Dawlish Rail Recovery

The storm damaged coastal railway line that connects south west England to the rest of the UK was re-opened ahead of schedule thanks to top level service from Hanson staff from Devon to Derbyshire.

A 70-metre stretch of the line, which runs along the sea wall at Dawlish in Devon, was wrecked in early February when massive waves left the tracks suspended in mid-air. Ten days later, when new storms caused further damage, Network Rail said the route would remain closed until at least the middle of April.

However, with the support of contractors and suppliers working around the clock, Network Rail had trains running again two weeks ahead of schedule.

“It was a very demanding job which involved working nights and weekends and having to produce material at very short notice,” said Chris Mewse, district operations manager for the concrete business.

“We supplied around 1,500 cubic metres of concrete, which had to be off-loaded on the road above the railway line then pumped 200 metres to the site. We also had to be very flexible – and patient – as some deliveries were cancelled at short notice.”

Earlier, the floors and precast works at Somercotes in Derbyshire, part of the design solutions business, had provided 440 tonnes of heavy-duty bespoke concrete retaining walls to repair the sea wall along which the railway line runs. A total of 96 panels were supplied, each weighing over four tonnes.

Just days after the first storm, technical sales manager Martin Bolton was invited to an emergency meeting with Network Rail’s main contractors Amalgamated Construction (AMCO) to discuss the use of bespoke precast panels to repair the sea wall. Design manager David Chamberlain then worked through the night on the designs and after approval from the client handed the reins to production manager Joe Sheehy to get the panels manufactured and delivered.

Design solutions commercial director Mark Baillie said: “On these repairs speed is everything as it usually involves track closures. We already had a good relationship with AMCO as we had done a similar emergency job for them last year when we supplied 805 tonnes of large bespoke retaining walls to hold back a landslip near Hatfield Colliery at Doncaster and allow the reinstatement of the Doncaster to Scunthorpe railway line.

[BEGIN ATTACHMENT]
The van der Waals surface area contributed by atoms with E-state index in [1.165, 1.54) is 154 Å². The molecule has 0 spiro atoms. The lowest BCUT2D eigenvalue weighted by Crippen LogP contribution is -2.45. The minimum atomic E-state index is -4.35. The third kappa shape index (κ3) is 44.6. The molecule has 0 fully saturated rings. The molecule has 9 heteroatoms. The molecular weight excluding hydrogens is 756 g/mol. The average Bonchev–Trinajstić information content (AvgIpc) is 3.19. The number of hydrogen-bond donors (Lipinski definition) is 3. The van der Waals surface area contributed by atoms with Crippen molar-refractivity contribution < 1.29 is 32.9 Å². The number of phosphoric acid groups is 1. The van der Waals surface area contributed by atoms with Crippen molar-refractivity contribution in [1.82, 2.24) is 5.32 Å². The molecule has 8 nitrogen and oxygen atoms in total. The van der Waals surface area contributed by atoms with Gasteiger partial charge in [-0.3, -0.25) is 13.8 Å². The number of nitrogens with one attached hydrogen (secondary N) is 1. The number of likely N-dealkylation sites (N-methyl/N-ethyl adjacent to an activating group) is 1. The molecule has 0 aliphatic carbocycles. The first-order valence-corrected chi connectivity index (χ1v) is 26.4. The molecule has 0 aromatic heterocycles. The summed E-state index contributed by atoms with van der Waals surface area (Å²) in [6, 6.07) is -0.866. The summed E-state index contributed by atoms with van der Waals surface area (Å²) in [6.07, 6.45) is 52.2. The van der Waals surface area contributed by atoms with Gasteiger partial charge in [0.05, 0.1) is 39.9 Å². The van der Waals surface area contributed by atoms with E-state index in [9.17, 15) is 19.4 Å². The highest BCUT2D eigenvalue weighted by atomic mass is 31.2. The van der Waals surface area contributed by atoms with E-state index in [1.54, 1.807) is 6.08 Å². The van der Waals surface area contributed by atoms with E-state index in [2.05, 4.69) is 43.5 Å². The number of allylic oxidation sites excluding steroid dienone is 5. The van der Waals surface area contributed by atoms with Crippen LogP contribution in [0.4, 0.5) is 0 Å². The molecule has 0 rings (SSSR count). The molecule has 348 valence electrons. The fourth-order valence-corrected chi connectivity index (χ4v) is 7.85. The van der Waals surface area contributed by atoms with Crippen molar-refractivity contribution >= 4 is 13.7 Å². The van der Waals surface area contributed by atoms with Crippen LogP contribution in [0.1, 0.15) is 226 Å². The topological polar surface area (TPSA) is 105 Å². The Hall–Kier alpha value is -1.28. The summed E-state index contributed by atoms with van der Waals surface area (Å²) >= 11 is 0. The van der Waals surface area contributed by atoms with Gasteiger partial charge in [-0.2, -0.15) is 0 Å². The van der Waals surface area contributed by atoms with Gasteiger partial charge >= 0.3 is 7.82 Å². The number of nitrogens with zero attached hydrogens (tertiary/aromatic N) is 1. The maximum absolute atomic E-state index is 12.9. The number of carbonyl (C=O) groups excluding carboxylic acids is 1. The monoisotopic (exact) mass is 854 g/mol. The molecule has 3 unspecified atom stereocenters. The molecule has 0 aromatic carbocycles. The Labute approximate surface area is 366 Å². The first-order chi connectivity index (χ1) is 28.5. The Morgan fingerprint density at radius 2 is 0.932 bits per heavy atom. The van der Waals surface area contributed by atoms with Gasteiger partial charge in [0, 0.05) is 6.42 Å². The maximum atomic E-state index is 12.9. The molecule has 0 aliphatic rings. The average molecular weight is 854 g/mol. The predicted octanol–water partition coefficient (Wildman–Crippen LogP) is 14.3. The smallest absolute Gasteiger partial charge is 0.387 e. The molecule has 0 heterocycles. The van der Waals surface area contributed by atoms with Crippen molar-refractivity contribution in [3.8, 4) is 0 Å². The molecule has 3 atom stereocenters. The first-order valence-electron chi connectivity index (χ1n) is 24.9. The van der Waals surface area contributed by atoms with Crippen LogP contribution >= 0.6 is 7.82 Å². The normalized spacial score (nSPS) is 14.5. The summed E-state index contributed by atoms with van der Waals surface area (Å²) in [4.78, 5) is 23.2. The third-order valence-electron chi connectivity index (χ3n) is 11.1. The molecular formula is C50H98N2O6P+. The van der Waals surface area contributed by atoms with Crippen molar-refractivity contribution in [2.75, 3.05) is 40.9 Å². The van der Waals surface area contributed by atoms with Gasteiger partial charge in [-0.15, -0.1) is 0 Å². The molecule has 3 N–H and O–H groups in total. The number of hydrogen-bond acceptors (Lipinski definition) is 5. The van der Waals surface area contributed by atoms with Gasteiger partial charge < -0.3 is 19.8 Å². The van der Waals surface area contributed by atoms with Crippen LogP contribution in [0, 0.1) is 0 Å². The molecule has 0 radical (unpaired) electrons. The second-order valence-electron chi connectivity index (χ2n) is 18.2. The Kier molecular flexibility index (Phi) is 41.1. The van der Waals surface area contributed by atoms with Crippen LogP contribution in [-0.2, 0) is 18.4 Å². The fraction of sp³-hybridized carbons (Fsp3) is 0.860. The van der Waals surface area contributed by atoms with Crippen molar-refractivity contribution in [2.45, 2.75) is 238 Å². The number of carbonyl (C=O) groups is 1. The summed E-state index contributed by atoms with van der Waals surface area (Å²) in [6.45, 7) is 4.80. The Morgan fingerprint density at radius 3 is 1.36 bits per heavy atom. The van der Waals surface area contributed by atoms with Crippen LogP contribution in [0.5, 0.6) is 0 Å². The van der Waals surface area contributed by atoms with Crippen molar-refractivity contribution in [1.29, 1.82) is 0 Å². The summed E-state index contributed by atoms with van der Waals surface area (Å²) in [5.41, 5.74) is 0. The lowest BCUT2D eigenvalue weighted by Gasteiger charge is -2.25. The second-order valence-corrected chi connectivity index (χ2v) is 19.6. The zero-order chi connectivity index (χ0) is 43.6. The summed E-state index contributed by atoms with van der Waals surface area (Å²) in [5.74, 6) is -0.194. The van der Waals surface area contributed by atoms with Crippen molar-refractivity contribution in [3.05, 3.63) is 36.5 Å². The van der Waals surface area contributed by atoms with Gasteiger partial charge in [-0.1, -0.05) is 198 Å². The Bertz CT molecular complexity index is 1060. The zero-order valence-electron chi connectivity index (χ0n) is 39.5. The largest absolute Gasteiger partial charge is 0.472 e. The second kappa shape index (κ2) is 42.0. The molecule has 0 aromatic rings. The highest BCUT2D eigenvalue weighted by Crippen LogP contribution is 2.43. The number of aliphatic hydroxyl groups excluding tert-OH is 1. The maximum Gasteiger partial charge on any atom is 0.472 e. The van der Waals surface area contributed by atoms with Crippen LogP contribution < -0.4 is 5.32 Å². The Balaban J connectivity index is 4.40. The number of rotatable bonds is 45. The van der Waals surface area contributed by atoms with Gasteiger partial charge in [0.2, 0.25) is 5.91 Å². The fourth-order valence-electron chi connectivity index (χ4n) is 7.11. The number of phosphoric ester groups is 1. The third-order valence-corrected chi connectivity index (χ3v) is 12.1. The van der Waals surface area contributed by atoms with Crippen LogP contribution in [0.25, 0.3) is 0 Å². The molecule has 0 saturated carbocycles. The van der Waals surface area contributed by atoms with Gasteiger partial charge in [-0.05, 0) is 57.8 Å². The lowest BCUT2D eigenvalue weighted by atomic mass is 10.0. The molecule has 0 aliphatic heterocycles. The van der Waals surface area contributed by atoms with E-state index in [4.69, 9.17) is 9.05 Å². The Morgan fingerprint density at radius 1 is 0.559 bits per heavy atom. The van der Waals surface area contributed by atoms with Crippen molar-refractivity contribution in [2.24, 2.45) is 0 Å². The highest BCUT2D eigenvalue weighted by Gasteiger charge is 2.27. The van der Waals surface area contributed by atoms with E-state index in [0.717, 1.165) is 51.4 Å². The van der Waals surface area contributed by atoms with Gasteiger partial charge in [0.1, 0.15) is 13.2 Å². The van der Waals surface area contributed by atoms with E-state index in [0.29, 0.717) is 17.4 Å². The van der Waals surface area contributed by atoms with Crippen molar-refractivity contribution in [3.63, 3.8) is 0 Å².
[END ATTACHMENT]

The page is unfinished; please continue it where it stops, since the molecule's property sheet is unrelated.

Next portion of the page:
“To go from the initial meeting to production of a heavily engineered bespoke product in four days was a fantastic achievement. The Somercotes teams produced a design that allowed our in-house joiners to convert existing moulds rather than wait for new ones to be manufactured.

“Our commercial staff then liaised with other customers to allow us to clear the works for production of the units. It was a real team effort.”

 Once the retaining walls were in place, deliveries of concrete in a fleet of six mixer trucks began. Most of the material was batched at the Exeter plant under the watchful eye of supervisors Keith Edwards and Simon Ilbrey. Andy Bradnam covered the night shift, while the neighbouring Newton Abbot plant run by Andy Cheeseman and James Loftus provided back-up deliveries at weekends.

“It’s involved a lot of unsocial out of hours working but everyone has pulled together,” said Chris Mewse. “The concrete staff have been brilliant and aggregates unit manager Dave Jenkins and his team did a great job ensuring a steady supply of Whatley limestone from the rail head at Riverside in Exeter and sand from our Whiteball quarry in Somerset.”

Cement deliveries were co-ordinated by bulk cement sales manager John Doolan. The material was manufactured at Ribblesdale works in Lancashire and delivered by tanker to Devon from the new rail terminal at Avonmouth.

James Moorhouse, south west area general manager for concrete, praised the efforts of all involved. “It was a great example of everyone working together, from national accounts to the local drivers, to deliver the right solution for the customer,” he said.

Dawlish Rail recovery

  • 2014


Filip Kåkneryd

Teknisk säljare

Heidelberg Materials Betong Sverige AB Regelgatan 7
589 41 Linköping


EX7 Dawlish (United Kingdom)